Photo at right: There are many choices for nutrition supplements or energy on the go. Photo by Chach Photography
Open any gym bag and you will probably find some sort of nutrition product, like a bar, a gel or a drink, in a bright label shouting that it is THE! BEST! choice to fuel your workout. But is it even necessary? Whether or not one of these snacks is beneficial for you depends on the intensity of your workout. Your body uses two primary sources of fuel when exercising: fat and carbohydrate.
Generally, the harder you work, the greater the percentage of your fuel will come from carbohydrates. The problem with carbohydrates, however, is that we can only store a limited amount in our muscles, about 90 minutes to two hours worth, even after “carbo-loading.”
Therefore, re-fueling with carbohydrates during exercise really only becomes important after 90 minutes.
Gels are meant for the serious endurance athlete and are usually only needed during races or long training days. Our brains only run on the glucose stored in the blood. However, the glycogen we ingest from gels doesn’t always make its way to the working muscles. As your muscles absorb more blood glucose, the brain gets less and starts to get hazy.
Gels can clear your mind and sharpen your focus. You want to begin taking gels relatively early in your workout so you have a better chance of processing the sugars without any stomach issues. Most suggest taking your first gel somewhere between 45 – 60 minutes, but everyone reacts to them differently. Be sure to wait about 45 – 60 minutes between gels before taking another one and be sure to take them with water.
Verdict: Serious endurance athletes only
While hydrating alone will do little to boost your energy, staying properly hydrated ensures your body runs at its best, especially during longer workouts. Sports drinks can combine hydration and carbohydrates to increase energy levels without the complications of digesting a meal.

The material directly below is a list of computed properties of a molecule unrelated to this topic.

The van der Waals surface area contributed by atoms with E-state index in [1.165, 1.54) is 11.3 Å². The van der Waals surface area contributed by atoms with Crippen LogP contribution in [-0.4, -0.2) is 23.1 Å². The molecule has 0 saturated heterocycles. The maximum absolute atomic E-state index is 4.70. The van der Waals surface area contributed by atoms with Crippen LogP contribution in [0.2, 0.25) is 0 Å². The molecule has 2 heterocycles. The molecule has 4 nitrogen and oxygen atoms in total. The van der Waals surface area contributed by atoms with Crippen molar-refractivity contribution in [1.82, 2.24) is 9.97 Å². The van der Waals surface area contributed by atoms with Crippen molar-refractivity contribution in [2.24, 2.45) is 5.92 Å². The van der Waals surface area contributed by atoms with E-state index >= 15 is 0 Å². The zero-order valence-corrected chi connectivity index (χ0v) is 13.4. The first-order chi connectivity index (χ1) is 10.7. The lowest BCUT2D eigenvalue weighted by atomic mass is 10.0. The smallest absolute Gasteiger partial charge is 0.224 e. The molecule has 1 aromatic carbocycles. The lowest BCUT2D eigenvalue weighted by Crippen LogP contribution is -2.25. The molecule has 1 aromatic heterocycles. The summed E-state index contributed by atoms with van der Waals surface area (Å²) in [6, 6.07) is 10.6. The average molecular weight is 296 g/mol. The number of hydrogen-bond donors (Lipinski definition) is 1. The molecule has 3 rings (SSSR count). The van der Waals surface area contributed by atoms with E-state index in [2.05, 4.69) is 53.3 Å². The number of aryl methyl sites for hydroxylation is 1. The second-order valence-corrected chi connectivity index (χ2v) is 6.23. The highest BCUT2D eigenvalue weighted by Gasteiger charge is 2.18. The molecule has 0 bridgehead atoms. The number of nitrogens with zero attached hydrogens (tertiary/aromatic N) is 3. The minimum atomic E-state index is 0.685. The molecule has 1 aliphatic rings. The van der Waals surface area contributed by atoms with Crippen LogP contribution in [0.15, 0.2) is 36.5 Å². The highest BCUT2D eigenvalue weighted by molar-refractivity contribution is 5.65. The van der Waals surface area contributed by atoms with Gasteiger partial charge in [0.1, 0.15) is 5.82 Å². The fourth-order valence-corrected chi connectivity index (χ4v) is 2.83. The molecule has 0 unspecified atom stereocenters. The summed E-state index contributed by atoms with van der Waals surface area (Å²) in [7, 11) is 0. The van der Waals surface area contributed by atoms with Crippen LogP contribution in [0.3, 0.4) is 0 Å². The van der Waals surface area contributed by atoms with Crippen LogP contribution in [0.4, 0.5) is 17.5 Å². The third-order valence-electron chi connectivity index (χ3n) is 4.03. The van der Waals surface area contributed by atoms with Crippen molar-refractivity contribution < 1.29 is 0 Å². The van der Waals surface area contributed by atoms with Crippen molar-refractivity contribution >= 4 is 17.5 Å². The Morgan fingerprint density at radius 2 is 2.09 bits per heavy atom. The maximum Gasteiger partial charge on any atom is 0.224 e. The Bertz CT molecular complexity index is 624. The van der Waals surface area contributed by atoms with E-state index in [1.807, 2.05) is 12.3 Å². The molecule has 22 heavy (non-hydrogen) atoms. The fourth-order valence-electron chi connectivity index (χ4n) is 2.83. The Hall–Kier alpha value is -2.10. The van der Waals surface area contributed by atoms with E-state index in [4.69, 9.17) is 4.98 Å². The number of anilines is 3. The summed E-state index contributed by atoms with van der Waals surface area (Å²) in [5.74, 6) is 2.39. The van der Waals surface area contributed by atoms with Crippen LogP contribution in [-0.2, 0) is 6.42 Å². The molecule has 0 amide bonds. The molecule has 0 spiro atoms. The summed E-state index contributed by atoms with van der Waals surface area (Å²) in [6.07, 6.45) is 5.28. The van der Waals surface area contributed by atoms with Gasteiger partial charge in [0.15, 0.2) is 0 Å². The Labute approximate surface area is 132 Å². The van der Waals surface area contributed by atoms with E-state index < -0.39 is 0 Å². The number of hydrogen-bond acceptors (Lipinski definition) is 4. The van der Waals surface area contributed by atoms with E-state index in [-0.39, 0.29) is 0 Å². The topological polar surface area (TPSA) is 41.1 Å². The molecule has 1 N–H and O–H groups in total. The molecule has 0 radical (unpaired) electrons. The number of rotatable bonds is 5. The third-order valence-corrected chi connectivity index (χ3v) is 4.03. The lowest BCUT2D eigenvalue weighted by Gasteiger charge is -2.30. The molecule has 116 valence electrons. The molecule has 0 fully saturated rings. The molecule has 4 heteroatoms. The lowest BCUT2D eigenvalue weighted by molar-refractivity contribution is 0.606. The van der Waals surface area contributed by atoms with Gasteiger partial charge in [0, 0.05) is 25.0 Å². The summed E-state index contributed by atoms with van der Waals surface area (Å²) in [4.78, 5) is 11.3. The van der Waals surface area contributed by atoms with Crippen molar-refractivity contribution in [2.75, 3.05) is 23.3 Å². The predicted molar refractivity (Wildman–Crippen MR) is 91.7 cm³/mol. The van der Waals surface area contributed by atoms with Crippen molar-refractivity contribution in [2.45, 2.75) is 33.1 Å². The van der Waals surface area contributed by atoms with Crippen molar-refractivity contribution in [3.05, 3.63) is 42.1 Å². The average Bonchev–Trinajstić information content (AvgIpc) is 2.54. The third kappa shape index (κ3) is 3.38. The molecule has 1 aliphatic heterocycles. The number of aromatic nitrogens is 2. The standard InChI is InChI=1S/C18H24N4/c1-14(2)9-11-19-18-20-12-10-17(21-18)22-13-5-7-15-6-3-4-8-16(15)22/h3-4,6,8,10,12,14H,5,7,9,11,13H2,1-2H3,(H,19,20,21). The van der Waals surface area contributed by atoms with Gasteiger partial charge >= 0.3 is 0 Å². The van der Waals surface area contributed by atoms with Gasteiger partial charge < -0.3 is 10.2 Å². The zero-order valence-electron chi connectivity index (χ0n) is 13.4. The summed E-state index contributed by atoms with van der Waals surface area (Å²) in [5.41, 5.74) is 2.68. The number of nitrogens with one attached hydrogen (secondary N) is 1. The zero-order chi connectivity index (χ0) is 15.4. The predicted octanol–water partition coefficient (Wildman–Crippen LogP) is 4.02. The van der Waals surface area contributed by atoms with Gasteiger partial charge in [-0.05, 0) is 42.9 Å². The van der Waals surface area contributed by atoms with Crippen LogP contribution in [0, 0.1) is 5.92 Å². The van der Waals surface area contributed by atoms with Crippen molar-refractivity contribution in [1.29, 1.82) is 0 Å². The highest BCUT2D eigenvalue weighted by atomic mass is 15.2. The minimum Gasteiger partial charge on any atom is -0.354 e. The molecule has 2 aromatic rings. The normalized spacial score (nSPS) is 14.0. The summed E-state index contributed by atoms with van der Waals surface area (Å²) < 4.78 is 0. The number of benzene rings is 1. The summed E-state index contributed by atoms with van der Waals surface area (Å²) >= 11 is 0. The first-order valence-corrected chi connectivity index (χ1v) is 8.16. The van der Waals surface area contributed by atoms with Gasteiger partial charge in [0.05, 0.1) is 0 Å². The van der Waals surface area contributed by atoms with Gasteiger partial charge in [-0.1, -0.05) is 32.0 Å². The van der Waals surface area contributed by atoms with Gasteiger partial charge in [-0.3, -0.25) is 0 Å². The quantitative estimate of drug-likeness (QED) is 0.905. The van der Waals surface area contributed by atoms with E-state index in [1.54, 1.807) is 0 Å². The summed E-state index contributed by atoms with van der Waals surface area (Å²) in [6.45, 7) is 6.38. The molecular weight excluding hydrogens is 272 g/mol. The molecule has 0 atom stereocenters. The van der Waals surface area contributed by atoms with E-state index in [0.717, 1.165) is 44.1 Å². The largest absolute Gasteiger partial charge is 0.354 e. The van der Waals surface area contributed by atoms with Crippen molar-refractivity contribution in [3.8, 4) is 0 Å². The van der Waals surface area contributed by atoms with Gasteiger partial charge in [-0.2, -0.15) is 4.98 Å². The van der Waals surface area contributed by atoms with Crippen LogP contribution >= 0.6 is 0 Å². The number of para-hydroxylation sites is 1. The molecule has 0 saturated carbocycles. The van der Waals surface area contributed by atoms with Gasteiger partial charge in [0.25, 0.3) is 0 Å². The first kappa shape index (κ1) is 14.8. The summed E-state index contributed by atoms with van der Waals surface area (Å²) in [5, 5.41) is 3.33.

The carbohydrates found in sweetened sports drinks provide energy to help delay fatigue. Lab tests have shown that 6 percent carbohydrate, or 14 grams of carbohydrate per 8 ounces of water, is the optimal percentage of carbs for speeding fluid and energy back into the body.
During exercise, start drinking early and at regular intervals, in order to take in fluids at the rate you’re losing them due to sweat.
Verdict: Less than 90 minutes, stick to plain old H20. Anything longer, carbohydrates are helpful.
Sports drinks and energy drinks are not the same. There is clear evidence caffeine is a non-harmful stimulant and can provide a boost in performance, which can include improved endurance, stamina, and reaction time, but for the weekend warrior, they are not necessary.
Many big-name energy drink brands pump in 100 or more calories of carbohydrates and hundreds of milligrams of sodium along with caffeine.
Sugar-free energy drinks, however, can give you the jolt without the carbs and calories.
Verdict: If the caffeine helps, go for sugar-free varieties or else you’re just drinking soda.
Sports bars are less specific. While they can be used as a small source of energy before or after a workout, they are usually so processed and full of excess sugars that they become little more than a candy bar. You can use them as a snack, a meal replacement or as fuel in the middle of a workout. However, excessive nutrients mean excessive calories, around 200 –300 in a typical bar, and not many need those calories.
Bars do well in a pinch, but you are better off getting your calories and nutrients from whole food sources.
Verdict: If you need something quick to eat, go for it, but don’t eat extra calories just because you think you need to.
Kelly Turner is a professional fitness writer from Seattle. Her no-nonsense, practical advice has been featured on DietsInReview.com, FitnessMagazine.com, Yahoo! Shine, and she has a regular fitness column in The Seattle Times. Follow her on Twitter @KellyTurnerFit.